• C1, C2 - Panasonic EEU-FC1H152L. Alternatively, the board will accommodate snap-in capacitors up to 22mm in diameter or smaller 100uF 50V capacitors (in which latter case you can also install C3 and C4.
  • C3, C4, CZ - Kemet PHE426.
  • CI, CF - Panasonic ECE-A1VN220U or similar bi-polar.
  • CM - Panasonic EEU-FC1E101S or similar; I used Epcos because I had them.
  • U1 - LM3886.
 

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alexcp

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2009-06-09 8:55 pm
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Schematic and BOM - SMT version

Here are the schematic and the board images for the SMT version.

The BOM is as follows:
  • All resistors except RZ - thin film 0805, 1% or better. I used Susumu RR 0.5% for the test. I did not mount R5 and R6 for the comparison with the ChipAmp.com board.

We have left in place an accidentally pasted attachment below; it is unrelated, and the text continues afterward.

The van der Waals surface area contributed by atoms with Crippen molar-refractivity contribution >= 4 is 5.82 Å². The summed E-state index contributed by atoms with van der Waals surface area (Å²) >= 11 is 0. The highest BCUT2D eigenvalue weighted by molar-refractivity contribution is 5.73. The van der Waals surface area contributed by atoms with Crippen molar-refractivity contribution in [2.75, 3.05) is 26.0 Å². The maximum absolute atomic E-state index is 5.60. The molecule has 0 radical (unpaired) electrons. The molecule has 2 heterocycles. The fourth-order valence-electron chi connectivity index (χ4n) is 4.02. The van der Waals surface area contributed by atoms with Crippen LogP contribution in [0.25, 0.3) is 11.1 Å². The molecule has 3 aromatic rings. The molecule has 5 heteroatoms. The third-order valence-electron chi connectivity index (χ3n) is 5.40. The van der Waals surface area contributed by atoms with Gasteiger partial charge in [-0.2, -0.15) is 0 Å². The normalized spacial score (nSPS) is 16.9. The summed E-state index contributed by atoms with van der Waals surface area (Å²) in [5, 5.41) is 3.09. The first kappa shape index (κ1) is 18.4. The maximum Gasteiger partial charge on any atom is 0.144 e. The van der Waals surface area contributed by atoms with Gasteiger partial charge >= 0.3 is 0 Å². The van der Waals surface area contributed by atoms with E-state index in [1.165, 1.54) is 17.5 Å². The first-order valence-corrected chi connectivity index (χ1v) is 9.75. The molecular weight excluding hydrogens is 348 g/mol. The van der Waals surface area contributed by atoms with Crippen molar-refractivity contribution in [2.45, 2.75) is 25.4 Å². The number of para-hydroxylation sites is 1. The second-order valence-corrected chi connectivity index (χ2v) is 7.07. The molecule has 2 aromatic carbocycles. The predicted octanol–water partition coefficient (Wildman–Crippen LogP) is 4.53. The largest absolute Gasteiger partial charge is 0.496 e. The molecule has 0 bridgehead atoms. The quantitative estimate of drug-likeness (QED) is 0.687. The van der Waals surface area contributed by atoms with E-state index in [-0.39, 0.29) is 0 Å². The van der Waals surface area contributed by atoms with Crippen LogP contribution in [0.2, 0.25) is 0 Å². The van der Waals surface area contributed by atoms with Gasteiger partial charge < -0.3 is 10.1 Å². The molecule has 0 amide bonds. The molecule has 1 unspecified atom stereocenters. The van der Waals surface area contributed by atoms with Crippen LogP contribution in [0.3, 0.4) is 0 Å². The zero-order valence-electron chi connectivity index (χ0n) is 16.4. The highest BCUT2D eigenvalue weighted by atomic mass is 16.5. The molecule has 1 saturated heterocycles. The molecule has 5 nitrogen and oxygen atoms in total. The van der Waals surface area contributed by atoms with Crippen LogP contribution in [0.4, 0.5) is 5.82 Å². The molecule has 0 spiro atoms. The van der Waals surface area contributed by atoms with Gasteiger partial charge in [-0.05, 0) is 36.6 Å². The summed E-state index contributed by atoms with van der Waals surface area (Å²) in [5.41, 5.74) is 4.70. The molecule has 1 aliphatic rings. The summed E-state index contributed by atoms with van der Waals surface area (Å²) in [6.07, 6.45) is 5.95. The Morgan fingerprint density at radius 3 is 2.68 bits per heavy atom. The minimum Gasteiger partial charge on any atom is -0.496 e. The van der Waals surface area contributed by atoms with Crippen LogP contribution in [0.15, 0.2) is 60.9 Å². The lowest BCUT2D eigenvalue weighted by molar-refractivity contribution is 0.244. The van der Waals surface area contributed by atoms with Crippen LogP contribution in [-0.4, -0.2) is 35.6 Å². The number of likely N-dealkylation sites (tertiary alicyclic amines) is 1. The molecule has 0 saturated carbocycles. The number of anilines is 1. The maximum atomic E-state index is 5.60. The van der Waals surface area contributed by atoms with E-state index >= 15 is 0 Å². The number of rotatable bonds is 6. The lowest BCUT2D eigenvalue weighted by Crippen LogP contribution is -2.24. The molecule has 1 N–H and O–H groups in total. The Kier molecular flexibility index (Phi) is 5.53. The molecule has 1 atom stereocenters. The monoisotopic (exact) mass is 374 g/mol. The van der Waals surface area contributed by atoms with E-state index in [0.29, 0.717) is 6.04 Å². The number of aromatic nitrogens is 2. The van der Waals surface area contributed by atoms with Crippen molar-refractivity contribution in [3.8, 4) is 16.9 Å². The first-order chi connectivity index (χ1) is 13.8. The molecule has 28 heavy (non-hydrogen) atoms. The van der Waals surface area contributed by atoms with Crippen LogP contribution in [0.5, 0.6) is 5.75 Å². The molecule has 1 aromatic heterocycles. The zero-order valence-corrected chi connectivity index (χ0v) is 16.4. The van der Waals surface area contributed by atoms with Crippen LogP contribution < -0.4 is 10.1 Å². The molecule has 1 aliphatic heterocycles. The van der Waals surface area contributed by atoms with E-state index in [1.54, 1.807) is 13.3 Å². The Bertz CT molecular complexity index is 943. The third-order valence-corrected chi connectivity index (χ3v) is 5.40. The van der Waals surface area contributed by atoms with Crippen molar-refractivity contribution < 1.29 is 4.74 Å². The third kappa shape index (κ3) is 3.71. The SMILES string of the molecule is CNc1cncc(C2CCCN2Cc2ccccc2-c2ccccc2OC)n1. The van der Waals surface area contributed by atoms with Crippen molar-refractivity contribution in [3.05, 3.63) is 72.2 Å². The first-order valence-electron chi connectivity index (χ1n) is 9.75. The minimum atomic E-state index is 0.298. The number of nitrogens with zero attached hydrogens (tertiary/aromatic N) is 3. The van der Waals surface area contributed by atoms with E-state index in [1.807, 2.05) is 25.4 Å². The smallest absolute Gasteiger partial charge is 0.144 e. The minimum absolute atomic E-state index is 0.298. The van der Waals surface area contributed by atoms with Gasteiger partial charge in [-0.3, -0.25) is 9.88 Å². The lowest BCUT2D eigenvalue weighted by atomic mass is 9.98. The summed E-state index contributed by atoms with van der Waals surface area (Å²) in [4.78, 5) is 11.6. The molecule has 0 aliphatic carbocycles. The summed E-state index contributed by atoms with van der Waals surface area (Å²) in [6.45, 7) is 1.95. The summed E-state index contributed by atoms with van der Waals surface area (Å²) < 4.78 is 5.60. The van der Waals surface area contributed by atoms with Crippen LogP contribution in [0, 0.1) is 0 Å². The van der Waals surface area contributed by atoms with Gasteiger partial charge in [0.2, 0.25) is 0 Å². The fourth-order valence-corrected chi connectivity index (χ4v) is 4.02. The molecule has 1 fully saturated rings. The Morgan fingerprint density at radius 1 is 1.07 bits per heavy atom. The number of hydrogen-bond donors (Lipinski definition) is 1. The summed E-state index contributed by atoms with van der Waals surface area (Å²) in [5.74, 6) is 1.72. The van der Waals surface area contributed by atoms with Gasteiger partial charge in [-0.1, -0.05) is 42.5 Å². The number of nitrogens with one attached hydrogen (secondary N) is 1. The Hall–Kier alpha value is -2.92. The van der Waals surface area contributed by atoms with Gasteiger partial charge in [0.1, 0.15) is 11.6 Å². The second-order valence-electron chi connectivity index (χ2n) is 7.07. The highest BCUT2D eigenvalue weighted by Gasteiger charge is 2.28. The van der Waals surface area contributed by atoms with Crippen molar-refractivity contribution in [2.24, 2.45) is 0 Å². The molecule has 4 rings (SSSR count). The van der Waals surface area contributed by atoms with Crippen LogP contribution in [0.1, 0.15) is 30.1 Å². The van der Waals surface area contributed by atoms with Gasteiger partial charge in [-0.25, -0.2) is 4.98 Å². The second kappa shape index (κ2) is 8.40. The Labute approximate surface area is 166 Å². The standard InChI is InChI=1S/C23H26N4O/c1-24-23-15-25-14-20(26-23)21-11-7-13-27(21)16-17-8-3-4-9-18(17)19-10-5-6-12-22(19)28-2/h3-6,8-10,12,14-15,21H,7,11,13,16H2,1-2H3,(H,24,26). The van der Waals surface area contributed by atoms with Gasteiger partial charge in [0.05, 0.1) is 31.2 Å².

• RZ - KOA Speer MOSX1 or a similar compact 1W resistor.
  • C1, C2 - Panasonic ECE-A1VN220U or similar bi-polar.
  • C3, C4, CC - C0G 0805. None of these were mounted for the test.
  • C5, C6 - Panasonic EEU-FC1H152L. Alternatively, the board will accommodate snap-in capacitors up to 22mm in diameter or smaller 100uF 50V capacitors (in which case you can also install C3 and C4).
  • C7, C8, CZ - Kemet PHE426.
  • CM - Panasonic EEU-FC1E101S or similar; I used Epcos because I had them.
  • U1 - LM3886.
Two additional comments:
  • R5, R6, C3, C4, and CC are optional. A discussion of them can be found on TomChr's web site; look for the Those Extra “Stability Components” section.